Asset managers everywhere: you have been warned.


The extraordinary public outcry and the ensuing political fallout further to ITV’s drama series Mr Bates versus the Post Office speaks volumes. It was watched by nine million people over Christmas prime time. No amount of social media chatter nor mainstream media reportage (which has been ongoing for nearly 14 years) could match the human interest story exhibited in a brilliant and carefully researched TV drama. (Toby Jones is one of our national treasures – a deeply ordinary-looking bloke with a massive screen presence. He inhabits the characters he plays). But it took the Gogglebox brigade to bring about closure to this sorry story – not the clickers. There is a lesson in there somewhere.

So, hopefully, the hundreds of Post Office managers whose lives were destroyed by that very British duo of incompetence and arrogance will now get justice. Although, I am concerned that the act of parliament proposed is quasi-unconstitutional in so far as it legitimises the ability of the legislature to overturn the decisions of the judiciary by law. That is not an ideal place to be.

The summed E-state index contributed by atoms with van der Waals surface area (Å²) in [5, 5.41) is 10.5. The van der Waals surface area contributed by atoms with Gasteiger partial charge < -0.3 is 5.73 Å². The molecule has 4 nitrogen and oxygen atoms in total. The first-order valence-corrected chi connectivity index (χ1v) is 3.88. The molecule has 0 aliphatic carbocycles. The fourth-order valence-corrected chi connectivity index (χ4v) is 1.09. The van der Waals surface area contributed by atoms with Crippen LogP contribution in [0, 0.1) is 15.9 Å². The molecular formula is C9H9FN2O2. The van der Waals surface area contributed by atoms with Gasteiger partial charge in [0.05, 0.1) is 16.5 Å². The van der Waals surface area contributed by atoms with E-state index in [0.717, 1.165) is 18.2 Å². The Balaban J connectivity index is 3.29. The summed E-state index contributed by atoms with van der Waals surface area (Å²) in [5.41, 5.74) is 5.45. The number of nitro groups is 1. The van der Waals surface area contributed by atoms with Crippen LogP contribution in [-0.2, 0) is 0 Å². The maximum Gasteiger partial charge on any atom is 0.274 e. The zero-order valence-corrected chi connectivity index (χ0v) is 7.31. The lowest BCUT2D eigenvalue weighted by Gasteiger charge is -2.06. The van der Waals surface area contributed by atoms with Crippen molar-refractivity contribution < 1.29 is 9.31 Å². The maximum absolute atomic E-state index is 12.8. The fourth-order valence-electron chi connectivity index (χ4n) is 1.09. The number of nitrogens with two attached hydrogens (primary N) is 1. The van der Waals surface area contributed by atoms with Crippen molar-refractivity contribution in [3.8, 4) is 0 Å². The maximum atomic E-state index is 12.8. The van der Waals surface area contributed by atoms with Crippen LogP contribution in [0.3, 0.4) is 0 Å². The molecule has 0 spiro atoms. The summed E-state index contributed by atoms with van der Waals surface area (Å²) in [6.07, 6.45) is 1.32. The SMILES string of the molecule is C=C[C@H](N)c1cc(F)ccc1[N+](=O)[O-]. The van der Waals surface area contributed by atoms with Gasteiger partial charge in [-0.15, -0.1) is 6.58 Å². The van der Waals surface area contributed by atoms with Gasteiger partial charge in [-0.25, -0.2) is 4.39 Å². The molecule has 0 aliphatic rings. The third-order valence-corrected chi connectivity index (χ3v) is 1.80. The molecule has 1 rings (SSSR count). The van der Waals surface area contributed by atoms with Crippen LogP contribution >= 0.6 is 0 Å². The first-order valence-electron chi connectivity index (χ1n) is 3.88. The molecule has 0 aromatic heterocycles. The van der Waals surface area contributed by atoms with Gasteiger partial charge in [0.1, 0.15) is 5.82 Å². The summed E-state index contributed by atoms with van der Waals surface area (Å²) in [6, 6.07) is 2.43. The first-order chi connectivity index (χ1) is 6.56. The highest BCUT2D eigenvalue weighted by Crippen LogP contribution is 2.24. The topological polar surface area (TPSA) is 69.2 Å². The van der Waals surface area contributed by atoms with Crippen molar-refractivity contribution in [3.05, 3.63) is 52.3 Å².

But most of all I am aggrieved about the stinking “honours system” to which the British people are still subject. Third rate time servers get gongs – especially if they cross the palms of party treasurers with silver. This is unhealthy. If HM the King wants to recognise citizens who are loyal, patriotic and outstanding that is one thing – he is after all (as I was taught when I did my British Constitution A-Level back in the 70s), the “fount of all honour”. But for a woke committee to dish out medals to people whom they recognise as their own is distatsteful.

If Labour or the Lib Dems pledged to banish this feudal throw-back I might change my vote. Except that they are both led by Sirs – so they can’t.

Comments (2)

  • Tony Airey says:

    Yes, austerity surprised me too. A triumph of asinine adherence to ideology.
    Hopefully, the postmasters will be compensated adequately, the incompetent civil service will learn much about contracting IT projects, Fujitsu will be made to pay all costs and will be barred from all future invitations to tender for government contracts.

  • roger bennett says:

    “The Labour and the Lib Dems are both led by Sir’s but they might not be for much longer.